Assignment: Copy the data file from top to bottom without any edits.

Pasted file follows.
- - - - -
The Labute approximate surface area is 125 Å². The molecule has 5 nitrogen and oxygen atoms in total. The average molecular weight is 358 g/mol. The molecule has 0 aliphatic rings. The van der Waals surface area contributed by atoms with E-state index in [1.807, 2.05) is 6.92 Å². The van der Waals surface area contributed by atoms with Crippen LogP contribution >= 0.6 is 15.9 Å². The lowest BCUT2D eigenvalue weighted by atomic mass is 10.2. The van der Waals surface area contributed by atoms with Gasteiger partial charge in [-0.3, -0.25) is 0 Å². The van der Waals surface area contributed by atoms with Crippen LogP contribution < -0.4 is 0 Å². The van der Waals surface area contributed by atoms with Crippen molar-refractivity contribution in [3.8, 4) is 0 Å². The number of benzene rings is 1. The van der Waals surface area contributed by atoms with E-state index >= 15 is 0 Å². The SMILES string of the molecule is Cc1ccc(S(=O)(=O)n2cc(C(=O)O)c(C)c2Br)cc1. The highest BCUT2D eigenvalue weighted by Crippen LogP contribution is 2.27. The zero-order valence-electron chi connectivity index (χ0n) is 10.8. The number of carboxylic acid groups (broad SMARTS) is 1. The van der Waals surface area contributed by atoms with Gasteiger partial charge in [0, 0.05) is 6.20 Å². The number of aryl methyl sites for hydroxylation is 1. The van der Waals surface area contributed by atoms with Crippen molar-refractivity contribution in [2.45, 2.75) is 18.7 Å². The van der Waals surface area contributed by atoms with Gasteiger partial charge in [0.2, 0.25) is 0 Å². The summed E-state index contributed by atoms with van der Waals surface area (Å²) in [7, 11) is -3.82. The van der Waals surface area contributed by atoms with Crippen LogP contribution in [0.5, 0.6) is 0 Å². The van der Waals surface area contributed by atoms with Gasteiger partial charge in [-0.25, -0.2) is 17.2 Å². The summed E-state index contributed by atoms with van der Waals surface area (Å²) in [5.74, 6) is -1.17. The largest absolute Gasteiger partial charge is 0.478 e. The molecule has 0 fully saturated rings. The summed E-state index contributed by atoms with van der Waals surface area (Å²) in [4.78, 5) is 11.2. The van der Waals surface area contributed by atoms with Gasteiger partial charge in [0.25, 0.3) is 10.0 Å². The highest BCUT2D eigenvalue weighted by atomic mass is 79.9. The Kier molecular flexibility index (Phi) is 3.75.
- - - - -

The Labute approximate surface area is 125 Å². The molecule has 5 nitrogen and oxygen atoms in total. The average molecular weight is 358 g/mol. The molecule has 0 aliphatic rings. The van der Waals surface area contributed by atoms with E-state index in [1.807, 2.05) is 6.92 Å². The van der Waals surface area contributed by atoms with Crippen LogP contribution >= 0.6 is 15.9 Å². The lowest BCUT2D eigenvalue weighted by atomic mass is 10.2. The van der Waals surface area contributed by atoms with Gasteiger partial charge in [-0.3, -0.25) is 0 Å². The van der Waals surface area contributed by atoms with Crippen LogP contribution < -0.4 is 0 Å². The van der Waals surface area contributed by atoms with Crippen molar-refractivity contribution in [3.8, 4) is 0 Å². The number of benzene rings is 1. The van der Waals surface area contributed by atoms with E-state index >= 15 is 0 Å². The SMILES string of the molecule is Cc1ccc(S(=O)(=O)n2cc(C(=O)O)c(C)c2Br)cc1. The highest BCUT2D eigenvalue weighted by Crippen LogP contribution is 2.27. The zero-order valence-electron chi connectivity index (χ0n) is 10.8. The number of carboxylic acid groups (broad SMARTS) is 1. The van der Waals surface area contributed by atoms with Gasteiger partial charge in [0, 0.05) is 6.20 Å². The number of aryl methyl sites for hydroxylation is 1. The van der Waals surface area contributed by atoms with Crippen molar-refractivity contribution in [2.45, 2.75) is 18.7 Å². The van der Waals surface area contributed by atoms with Gasteiger partial charge in [0.2, 0.25) is 0 Å². The summed E-state index contributed by atoms with van der Waals surface area (Å²) in [7, 11) is -3.82. The van der Waals surface area contributed by atoms with Crippen LogP contribution in [0.5, 0.6) is 0 Å². The van der Waals surface area contributed by atoms with Gasteiger partial charge in [-0.25, -0.2) is 17.2 Å². The summed E-state index contributed by atoms with van der Waals surface area (Å²) in [5.74, 6) is -1.17. The largest absolute Gasteiger partial charge is 0.478 e. The molecule has 0 fully saturated rings. The summed E-state index contributed by atoms with van der Waals surface area (Å²) in [4.78, 5) is 11.2. The van der Waals surface area contributed by atoms with Gasteiger partial charge in [0.25, 0.3) is 10.0 Å². The highest BCUT2D eigenvalue weighted by atomic mass is 79.9. The Kier molecular flexibility index (Phi) is 3.75.